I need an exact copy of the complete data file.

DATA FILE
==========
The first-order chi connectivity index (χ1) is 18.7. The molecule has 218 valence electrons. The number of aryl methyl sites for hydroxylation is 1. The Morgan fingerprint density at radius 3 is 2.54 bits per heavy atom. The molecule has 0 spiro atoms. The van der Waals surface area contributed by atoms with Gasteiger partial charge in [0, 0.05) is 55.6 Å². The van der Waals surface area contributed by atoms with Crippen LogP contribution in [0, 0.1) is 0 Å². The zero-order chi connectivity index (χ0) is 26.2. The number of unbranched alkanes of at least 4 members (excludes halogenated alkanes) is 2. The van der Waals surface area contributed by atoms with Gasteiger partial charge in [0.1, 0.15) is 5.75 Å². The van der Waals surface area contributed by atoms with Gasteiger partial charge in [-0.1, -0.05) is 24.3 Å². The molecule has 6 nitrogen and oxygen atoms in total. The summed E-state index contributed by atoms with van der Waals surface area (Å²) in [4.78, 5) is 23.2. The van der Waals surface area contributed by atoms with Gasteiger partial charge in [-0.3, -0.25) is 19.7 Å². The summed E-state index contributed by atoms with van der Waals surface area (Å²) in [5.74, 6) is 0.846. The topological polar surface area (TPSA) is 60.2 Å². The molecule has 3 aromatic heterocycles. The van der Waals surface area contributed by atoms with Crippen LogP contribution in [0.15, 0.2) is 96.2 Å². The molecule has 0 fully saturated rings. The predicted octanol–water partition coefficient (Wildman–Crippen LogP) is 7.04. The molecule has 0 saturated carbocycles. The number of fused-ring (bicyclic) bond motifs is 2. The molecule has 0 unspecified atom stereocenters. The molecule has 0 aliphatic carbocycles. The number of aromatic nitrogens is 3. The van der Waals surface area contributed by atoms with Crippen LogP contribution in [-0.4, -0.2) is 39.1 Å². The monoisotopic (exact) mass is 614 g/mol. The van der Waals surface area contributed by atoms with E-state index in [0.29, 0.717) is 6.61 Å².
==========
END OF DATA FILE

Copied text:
The first-order chi connectivity index (χ1) is 18.7. The molecule has 218 valence electrons. The number of aryl methyl sites for hydroxylation is 1. The Morgan fingerprint density at radius 3 is 2.54 bits per heavy atom. The molecule has 0 spiro atoms. The van der Waals surface area contributed by atoms with Gasteiger partial charge in [0, 0.05) is 55.6 Å². The van der Waals surface area contributed by atoms with Crippen LogP contribution in [0, 0.1) is 0 Å². The zero-order chi connectivity index (χ0) is 26.2. The number of unbranched alkanes of at least 4 members (excludes halogenated alkanes) is 2. The van der Waals surface area contributed by atoms with Gasteiger partial charge in [0.1, 0.15) is 5.75 Å². The van der Waals surface area contributed by atoms with Gasteiger partial charge in [-0.1, -0.05) is 24.3 Å². The molecule has 6 nitrogen and oxygen atoms in total. The summed E-state index contributed by atoms with van der Waals surface area (Å²) in [4.78, 5) is 23.2. The van der Waals surface area contributed by atoms with Gasteiger partial charge in [-0.3, -0.25) is 19.7 Å². The summed E-state index contributed by atoms with van der Waals surface area (Å²) in [5.74, 6) is 0.846. The topological polar surface area (TPSA) is 60.2 Å². The molecule has 3 aromatic heterocycles. The van der Waals surface area contributed by atoms with Crippen LogP contribution in [0.15, 0.2) is 96.2 Å². The molecule has 0 fully saturated rings. The predicted octanol–water partition coefficient (Wildman–Crippen LogP) is 7.04. The molecule has 0 saturated carbocycles. The number of fused-ring (bicyclic) bond motifs is 2. The molecule has 0 unspecified atom stereocenters. The molecule has 0 aliphatic carbocycles. The number of aromatic nitrogens is 3. The van der Waals surface area contributed by atoms with Crippen LogP contribution in [-0.4, -0.2) is 39.1 Å². The monoisotopic (exact) mass is 614 g/mol. The van der Waals surface area contributed by atoms with E-state index in [0.29, 0.717) is 6.61 Å².